About a year before Auston Matthews was born, professional hockey arrived in Arizona.

He took in his first Coyotes game as a 2-year-old, and his gaze never strayed far from the ice.

“From a young age,” Matthews said, “I wanted to be an NHL hockey player.”

Learning to skate might never be a top-of-the-bucket-list item for the youth of the American Southwest, with a prohibitive climate and a scant tradition, but hockey has been on the rise in the Phoenix area since the franchise relocated from Winnipeg in 1996.

The team has struggled financially, with attendance at the suburban arena in Glendale frequently landing near the bottom of the league, but the embodiment of the sport’s expansion will be on stage Friday at the NHL draft.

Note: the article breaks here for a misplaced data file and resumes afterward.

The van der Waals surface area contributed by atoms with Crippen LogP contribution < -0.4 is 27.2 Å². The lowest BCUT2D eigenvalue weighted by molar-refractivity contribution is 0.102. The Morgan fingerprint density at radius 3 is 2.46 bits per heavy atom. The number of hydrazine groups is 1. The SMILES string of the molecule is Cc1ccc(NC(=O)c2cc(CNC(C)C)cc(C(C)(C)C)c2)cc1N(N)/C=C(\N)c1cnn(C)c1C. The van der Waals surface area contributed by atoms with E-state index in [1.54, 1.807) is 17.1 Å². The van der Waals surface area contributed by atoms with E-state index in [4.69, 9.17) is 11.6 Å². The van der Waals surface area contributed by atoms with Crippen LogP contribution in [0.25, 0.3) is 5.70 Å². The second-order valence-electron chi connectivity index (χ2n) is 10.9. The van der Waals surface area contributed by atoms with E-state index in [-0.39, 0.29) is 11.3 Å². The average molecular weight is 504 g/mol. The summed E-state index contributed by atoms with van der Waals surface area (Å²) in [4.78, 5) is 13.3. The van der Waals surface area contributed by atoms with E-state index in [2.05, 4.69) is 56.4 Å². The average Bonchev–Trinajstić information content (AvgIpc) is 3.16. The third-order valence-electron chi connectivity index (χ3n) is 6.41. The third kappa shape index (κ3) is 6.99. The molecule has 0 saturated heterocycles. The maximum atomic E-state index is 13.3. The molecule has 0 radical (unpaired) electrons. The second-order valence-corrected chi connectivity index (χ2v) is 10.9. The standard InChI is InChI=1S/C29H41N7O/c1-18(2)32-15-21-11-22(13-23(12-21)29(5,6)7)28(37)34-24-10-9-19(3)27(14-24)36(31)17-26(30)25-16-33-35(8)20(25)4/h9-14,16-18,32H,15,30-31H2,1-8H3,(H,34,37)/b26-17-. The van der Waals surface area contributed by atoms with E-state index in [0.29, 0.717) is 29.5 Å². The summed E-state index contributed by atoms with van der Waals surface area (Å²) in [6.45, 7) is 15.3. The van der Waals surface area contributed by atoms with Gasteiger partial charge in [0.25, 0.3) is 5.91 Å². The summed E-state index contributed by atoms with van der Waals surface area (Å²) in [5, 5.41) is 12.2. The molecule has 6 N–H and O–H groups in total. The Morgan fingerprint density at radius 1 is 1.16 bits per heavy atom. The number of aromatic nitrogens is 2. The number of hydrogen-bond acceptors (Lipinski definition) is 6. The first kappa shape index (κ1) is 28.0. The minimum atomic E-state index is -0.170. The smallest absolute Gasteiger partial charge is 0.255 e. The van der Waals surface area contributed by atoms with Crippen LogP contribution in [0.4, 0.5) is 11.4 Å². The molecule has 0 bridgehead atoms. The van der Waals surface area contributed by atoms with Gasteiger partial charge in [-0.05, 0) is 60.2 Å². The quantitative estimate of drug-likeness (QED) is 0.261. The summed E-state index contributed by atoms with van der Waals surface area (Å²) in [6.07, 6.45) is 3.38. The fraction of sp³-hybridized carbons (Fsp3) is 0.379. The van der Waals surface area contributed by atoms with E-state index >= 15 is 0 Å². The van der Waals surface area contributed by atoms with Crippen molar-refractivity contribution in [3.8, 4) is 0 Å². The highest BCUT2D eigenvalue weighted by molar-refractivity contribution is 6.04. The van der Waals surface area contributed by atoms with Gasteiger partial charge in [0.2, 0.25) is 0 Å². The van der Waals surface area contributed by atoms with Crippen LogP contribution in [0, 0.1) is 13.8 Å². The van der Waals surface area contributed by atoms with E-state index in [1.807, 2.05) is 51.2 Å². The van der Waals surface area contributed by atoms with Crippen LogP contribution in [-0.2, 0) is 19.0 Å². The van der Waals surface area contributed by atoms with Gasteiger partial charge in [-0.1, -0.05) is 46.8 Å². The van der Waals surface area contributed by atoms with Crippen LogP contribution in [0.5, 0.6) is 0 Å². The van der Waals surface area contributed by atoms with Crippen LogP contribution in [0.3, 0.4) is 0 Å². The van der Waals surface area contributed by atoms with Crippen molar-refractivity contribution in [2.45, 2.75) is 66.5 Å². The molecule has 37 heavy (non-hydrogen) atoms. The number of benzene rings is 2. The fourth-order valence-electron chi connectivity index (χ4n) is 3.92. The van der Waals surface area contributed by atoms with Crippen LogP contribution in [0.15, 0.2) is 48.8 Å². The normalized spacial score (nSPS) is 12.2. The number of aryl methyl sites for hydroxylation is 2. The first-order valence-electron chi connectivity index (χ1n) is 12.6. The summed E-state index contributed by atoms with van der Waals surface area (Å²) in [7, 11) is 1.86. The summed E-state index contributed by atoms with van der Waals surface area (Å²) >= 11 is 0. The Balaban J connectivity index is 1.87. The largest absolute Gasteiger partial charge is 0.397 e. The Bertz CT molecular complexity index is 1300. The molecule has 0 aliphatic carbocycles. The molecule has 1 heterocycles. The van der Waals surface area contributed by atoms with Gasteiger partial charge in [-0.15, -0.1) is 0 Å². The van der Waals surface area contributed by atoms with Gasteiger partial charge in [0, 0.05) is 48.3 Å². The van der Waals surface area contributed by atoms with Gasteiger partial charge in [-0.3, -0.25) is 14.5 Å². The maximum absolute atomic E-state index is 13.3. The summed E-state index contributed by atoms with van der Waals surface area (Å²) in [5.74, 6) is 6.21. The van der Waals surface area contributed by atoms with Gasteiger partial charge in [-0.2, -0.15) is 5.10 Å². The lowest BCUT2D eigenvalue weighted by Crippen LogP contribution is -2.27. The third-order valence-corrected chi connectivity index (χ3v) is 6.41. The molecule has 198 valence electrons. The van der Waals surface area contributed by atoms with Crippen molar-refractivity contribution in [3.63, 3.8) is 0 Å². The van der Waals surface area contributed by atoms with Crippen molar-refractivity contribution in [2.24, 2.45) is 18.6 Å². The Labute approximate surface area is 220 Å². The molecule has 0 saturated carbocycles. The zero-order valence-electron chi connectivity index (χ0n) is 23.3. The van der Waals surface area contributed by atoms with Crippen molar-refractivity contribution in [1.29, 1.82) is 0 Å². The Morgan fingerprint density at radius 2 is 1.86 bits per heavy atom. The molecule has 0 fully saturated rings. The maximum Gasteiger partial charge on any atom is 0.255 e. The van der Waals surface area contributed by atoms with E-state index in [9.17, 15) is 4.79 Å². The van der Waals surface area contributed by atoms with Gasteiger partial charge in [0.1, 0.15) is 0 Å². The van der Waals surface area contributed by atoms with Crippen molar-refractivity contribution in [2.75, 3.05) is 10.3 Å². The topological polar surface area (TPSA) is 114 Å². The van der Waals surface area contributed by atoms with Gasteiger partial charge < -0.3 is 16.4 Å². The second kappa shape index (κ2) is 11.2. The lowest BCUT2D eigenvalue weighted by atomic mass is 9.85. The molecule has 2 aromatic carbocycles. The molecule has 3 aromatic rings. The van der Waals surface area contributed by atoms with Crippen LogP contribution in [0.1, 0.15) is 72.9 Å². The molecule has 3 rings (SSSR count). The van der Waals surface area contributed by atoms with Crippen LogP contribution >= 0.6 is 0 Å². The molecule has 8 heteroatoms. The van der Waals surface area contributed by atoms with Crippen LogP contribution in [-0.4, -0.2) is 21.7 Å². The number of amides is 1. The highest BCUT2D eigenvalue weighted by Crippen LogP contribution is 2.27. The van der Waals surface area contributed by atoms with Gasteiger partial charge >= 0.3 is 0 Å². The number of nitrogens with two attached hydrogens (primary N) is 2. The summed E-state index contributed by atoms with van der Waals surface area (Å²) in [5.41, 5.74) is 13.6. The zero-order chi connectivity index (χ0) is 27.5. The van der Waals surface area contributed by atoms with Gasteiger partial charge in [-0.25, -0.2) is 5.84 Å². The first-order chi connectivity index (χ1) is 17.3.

Matthews is expected to be the first pick by the Toronto Maple Leafs.

“It’s what you think about since you were a little kid,” said Matthews, a 6-foot-2, 210-pound center who joined the U.S. national team development program three years ago and spent the past season as an 18-year-old with Zurich in Switzerland’s top professional league.

He could have picked baseball, which his father played in college, but the presence of the Coyotes spawned an admiration of players like Danny Briere and Shane Doan and an appreciation for the Zamboni. Matthews was on a traveling team by age 8, heading to tournaments in Chicago, Detroit and Canada where the game is a well-established pastime.

“A lot of people, when they hear you play hockey and you’re from Arizona, kind of have this mindset where they don’t even think there’s hockey down there,” Matthews said, “but I never really thought about it too much as far as that goes. I always had a goal to make the NHL. It doesn’t matter where you’re playing.”

The state of the sport in his hometown of Scottsdale has been strengthening, year after year.

Another soon-to-be high first-round draft pick Friday, defenseman Jakob Chychrun, is from the Fort Lauderdale area.